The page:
Still, I didn’t give up on Christianity itself. I passed through many other denominations between 78 and 93. Catholic (never completed catechism), Baptist, Seventh Day Adventist, Nazarene, and a few more. At some point, there would always be a question I would ask that they either couldn’t or wouldn’t answer. When that would happen, the pastor would quietly advise me that it would be better for me to seek the answer somewhere else.

In 1992 I was working at a convenience store (graveyard shifts) in Enid, OK. One night when I was off, I was up watching late-night television, and saw a half-hour infomercial for a type of mental health approach I’d never heard of before. It seemed pretty straight-forward. I called an 1-800 number for more information, but ultimately couldn’t get the book because I didn’t have a credit card. Then, 2 weeks later, I found a copy of the book for sale at a yard sale across the street from where I lived. I bought it.

The book was Dianetics: The Modern Science of Mental Health. You may have heard of it – it was the book that ultimately led to the creation of the Church of Scientology. I won’t go through the long process of how it happened, but because I was using that book on my own, I eventually ended up in St. Louis as a staff member delivering Dianetics to the church’s parishioners.

I worked at the church from 12/1994 to 6/2004. During that time, I completed the church’s in-house Minister’s Course and was ordained (8/1995). All of the courses are self-paced study, and I’ve only ever seen one student who was faster on course than I was – and he eventually became the Executive Director of that church.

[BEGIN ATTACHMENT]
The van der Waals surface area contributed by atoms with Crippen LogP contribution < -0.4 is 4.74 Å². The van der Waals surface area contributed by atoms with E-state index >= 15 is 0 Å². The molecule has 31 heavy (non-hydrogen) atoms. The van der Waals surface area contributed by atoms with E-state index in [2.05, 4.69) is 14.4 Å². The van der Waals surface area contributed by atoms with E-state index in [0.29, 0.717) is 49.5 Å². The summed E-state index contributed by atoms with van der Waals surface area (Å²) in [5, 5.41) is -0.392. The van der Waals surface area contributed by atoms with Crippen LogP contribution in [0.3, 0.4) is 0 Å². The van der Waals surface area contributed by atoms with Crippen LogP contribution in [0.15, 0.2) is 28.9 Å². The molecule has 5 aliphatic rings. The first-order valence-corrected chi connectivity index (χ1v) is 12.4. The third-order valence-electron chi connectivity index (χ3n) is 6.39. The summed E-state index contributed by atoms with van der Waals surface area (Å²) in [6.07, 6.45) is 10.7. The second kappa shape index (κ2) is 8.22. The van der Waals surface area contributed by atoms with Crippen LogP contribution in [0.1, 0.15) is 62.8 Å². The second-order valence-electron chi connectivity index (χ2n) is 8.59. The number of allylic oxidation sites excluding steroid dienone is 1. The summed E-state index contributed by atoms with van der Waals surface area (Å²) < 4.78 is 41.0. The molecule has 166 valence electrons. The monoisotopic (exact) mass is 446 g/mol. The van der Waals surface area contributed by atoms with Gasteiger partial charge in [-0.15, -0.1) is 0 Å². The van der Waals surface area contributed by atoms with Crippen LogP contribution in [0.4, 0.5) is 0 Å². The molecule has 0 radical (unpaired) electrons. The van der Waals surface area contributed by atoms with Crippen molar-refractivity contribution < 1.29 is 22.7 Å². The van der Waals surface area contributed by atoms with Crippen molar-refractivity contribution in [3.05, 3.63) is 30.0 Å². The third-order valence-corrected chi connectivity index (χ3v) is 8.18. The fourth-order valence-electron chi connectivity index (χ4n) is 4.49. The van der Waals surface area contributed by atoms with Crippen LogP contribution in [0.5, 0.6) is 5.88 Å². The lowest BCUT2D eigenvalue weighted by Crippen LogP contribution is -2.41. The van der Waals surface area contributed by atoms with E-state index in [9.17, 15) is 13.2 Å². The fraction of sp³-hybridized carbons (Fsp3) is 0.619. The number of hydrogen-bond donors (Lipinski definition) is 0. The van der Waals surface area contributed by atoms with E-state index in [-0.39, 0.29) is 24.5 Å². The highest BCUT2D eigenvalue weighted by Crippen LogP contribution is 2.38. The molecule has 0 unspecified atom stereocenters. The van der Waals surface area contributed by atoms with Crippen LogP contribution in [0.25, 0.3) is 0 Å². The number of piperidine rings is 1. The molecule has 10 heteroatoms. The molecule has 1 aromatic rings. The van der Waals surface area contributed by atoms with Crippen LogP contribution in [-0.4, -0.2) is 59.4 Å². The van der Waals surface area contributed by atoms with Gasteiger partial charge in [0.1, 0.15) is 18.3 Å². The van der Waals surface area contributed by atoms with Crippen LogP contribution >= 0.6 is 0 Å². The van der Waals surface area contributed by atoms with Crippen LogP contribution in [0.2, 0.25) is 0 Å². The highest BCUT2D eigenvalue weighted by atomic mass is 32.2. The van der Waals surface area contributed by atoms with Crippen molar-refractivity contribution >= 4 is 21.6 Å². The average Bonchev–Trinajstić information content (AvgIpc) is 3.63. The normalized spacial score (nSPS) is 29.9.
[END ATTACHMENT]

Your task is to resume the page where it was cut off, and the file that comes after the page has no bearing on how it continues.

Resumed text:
Still, I’m a person who likes rules and structure. When rules exist, are written, and work, I believe they should be followed. Let’s just say that rules were not consistently applied during the time I was on staff in St. Louis. After some efforts at trying to get them more uniformly applied, I became convinced that the problems were systemic not just to that church, but the whole global network.

After much reflection, I’ve decided that my biggest problem with organized religion is – it never encourages “sheep” to grow up to be something more – let’s call it “shepherds”. There is always someone up in the pulpit, and the sheep leave their brains at the door and expect him to tell them what to believe and how they should act. It never crosses their mind to think that someday they should be able to clearly explain their motives to others.

Another big problem with organized religion is that most (even Jews and Muslims) put their leaders in the position of being supported financially by the gifts of their sheep. This gives the shepherds a financial motive to protect his flock against “poaching” by the shepherds of other flocks – us vs. them. The “other flocks” become evil bad guys who must be resisted and their ways are demonized. No energy is expended on understanding or tolerance, because the pastor would loose part of his standard of living if any of his flock were to choose to cross over to the other group.